Jun 26, 2017

  • Category: Django, Python
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SAML: 1, Alex Clark: 0

Update: OOPS looks like this one got away from me (got published prematurely). I meant to write about Django & SAML about a month ago. Here is that post finally.

Courtesy of quickmeme

Courtesy of quickmeme


I don’t like to give up on a technical challenge, particularly when the progress is slow-but-consistent. It’s only when I know I can’t make any discernible progress easily (or at all) that I can force myself to give up. I’m not talking about giving up for the day and getting back to it. I’m talking about declaring failure and getting back to it WAY later, if at all. Well, this post is about how SAML got the better of me about one month ago. I really wanted this particular task to be successful, but I eventually had to give up and declare the task “too hard for me given the context, and possibly not even a good idea in the first place”.

Because I don’t explicitly mention this anywhere else in the article, I’ll mention it now: SAML is used to implement “single sign on”. (Cue debate on merits of this approach vs. other approaches e.g. OAuth2.)

The task

The task was to make Django act as a SAML Identity Provider (IdP), enough to convince a commercial service, acting as a SAML Service Provider (SP), to use it as one. While I didn’t achieve the desired end result, a learned a ton of information about SAML that I never really wanted to know, but feel better and good about now that I know it.

IdP vs SP

I’m not going to go into too much detail here but for the unfamiliar, the SAML protocol defines both Identity Providers (IdP) and Service Providers (SP). SAML Identity Providers answer requests from SAML Service Providers and make the decision about whether the principal (e.g. user) is allowed to access the Service Provider.

After discovering this fact, confusion about this aspect of the SAML protocol lingered and continues to linger. Does that mean the IdP is or contains the user database? As of right now, I don’t think so. But that wasn’t clear initially (and still isn’t, but perhaps is now “less unclear”).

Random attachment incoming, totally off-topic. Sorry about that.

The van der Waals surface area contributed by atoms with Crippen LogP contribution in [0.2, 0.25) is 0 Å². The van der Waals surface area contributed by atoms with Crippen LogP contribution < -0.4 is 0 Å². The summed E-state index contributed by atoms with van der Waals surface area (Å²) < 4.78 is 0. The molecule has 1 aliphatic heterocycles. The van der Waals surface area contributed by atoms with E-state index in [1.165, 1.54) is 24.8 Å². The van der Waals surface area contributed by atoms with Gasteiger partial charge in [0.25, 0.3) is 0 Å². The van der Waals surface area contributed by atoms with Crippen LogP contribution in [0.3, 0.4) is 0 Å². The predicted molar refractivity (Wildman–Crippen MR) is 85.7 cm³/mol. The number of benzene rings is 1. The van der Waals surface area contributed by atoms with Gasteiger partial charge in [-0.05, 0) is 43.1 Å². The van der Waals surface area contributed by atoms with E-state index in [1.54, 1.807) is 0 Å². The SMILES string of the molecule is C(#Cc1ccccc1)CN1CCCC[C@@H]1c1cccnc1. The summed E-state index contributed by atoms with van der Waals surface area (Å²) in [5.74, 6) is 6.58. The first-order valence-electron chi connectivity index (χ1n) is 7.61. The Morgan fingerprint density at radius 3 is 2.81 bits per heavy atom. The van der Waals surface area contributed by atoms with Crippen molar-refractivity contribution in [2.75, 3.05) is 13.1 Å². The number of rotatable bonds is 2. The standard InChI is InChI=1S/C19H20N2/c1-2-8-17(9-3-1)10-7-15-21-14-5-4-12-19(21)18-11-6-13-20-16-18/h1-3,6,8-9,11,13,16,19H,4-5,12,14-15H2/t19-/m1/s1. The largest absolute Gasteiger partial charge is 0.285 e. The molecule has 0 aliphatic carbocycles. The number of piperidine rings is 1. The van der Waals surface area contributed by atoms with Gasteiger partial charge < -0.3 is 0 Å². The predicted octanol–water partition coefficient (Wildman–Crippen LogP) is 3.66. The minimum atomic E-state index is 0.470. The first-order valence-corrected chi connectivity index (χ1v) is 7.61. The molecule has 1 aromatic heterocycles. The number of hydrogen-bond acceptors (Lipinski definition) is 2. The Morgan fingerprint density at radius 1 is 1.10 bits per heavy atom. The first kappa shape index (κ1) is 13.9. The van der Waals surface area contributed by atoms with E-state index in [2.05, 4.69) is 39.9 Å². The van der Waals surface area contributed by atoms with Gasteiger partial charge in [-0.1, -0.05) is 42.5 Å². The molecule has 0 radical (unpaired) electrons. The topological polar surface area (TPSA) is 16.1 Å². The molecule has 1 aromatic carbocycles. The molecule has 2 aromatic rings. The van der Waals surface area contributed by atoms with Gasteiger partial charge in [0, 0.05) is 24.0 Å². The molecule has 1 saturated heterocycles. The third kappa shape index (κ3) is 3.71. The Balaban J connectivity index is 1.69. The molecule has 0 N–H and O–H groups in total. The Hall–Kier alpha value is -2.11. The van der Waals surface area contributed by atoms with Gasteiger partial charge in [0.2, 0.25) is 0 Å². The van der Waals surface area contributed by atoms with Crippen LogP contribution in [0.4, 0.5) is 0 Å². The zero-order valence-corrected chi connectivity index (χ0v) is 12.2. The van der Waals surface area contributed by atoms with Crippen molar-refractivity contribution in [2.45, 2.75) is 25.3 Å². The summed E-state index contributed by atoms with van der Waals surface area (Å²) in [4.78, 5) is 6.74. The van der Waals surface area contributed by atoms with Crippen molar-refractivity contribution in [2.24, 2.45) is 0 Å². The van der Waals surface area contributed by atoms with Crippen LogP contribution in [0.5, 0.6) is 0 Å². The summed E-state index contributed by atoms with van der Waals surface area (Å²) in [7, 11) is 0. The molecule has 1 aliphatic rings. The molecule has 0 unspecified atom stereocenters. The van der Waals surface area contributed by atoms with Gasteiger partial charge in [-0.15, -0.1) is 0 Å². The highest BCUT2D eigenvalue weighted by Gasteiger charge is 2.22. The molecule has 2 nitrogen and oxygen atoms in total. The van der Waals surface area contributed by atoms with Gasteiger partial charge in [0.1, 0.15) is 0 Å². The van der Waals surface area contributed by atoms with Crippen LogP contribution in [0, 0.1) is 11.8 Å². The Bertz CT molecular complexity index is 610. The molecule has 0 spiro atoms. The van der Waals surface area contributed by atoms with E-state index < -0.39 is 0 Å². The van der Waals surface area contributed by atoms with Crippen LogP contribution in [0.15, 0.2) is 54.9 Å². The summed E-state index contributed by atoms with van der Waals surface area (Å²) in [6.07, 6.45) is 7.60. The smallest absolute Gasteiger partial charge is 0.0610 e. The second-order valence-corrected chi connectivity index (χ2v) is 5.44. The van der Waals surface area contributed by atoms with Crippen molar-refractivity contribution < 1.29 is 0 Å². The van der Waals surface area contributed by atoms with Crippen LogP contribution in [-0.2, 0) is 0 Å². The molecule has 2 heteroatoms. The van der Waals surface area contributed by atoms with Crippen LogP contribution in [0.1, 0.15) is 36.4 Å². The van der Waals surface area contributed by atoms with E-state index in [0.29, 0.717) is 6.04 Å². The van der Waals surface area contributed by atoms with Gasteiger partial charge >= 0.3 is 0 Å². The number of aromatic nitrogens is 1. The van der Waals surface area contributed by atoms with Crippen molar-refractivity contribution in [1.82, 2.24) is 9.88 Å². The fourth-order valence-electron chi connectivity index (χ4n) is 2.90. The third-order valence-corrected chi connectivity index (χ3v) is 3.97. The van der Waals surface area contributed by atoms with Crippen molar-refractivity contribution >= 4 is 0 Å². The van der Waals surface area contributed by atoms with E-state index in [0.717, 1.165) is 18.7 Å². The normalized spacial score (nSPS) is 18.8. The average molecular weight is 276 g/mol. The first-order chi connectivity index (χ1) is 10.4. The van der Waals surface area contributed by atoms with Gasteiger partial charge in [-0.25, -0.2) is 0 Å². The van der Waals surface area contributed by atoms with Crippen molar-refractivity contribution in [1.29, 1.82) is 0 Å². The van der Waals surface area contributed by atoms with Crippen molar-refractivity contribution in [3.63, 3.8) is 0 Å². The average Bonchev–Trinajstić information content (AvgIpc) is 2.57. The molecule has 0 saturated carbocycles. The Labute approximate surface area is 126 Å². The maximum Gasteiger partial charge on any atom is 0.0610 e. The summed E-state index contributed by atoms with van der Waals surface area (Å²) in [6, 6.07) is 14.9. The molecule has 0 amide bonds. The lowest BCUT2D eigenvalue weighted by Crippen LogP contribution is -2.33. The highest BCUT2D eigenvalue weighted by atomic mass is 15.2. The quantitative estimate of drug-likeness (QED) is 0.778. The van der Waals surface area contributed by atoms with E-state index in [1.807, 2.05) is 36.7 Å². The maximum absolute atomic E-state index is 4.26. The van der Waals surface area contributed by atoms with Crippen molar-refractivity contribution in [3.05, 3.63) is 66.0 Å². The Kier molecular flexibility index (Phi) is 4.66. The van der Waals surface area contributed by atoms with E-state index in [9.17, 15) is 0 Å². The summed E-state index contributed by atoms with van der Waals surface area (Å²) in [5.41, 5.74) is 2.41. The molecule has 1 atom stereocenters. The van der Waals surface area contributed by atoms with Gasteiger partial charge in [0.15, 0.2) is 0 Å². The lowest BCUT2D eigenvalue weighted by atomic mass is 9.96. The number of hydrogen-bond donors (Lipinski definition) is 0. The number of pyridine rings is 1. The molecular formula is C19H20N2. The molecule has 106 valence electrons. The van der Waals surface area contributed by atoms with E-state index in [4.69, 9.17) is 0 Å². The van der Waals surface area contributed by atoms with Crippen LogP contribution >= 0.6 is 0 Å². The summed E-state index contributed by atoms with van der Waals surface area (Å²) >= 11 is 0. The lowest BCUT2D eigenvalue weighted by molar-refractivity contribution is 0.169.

No, the IdP is not the user database. Rather, the IdP is “the thing that answers SAML requests in accordance with the protocol’s definition of how to do so.” But it can’t hurt if the IdP needs to go no further than Django’s user database to validate an SP’s SAML assertion, right? I certainly thought so initially, and spent a whole lot of time trying to make it so.


Turns out implementing SAML presents many challenges, one of which is one must “deal with” XML. I don’t have any specific gripes about XML, but parsing XML does add a layer of complexity I could have done without.


You know what’s worse than parsing XML? Signing your XML. And you know what’s worse than that? Signing only a portion of it. (Lingering bitter sentiments from the me-of-one-month-ago.)


First, I spent some time researching the existing available options. I took it as a “red flag” not a lot of folks seemed to be using Django as an IdP, but I thought worst case, I’d be creating an insecure-but-viable-proof-of-concept. And I got close, but lost patience when I couldn’t get the commercial Service Provider to validate my SAML assertions (oh, and let’s not forget my confusion about SP-initiated vs IdP-initiated logins; I eventually decided that the “flow” of IdP-initiated was simpler and focused mostly on that; SP -> IdP -> SP, vs IdP -> SP.)

Eventually I created five, count them five, separate repositories while tackling SAML. Part of that proliferation-of-repositories is possibly due to some anti-branching sentiment on my part (I’m not anti-branching, but sometimes I prefer to “start clean” instead of branching):


I found a bunch of cool Python tooling for dealing with all-things-SAML that I will make a note of here:

TL;DR: Consider a commercial IdP like OneLogin or Auth0.

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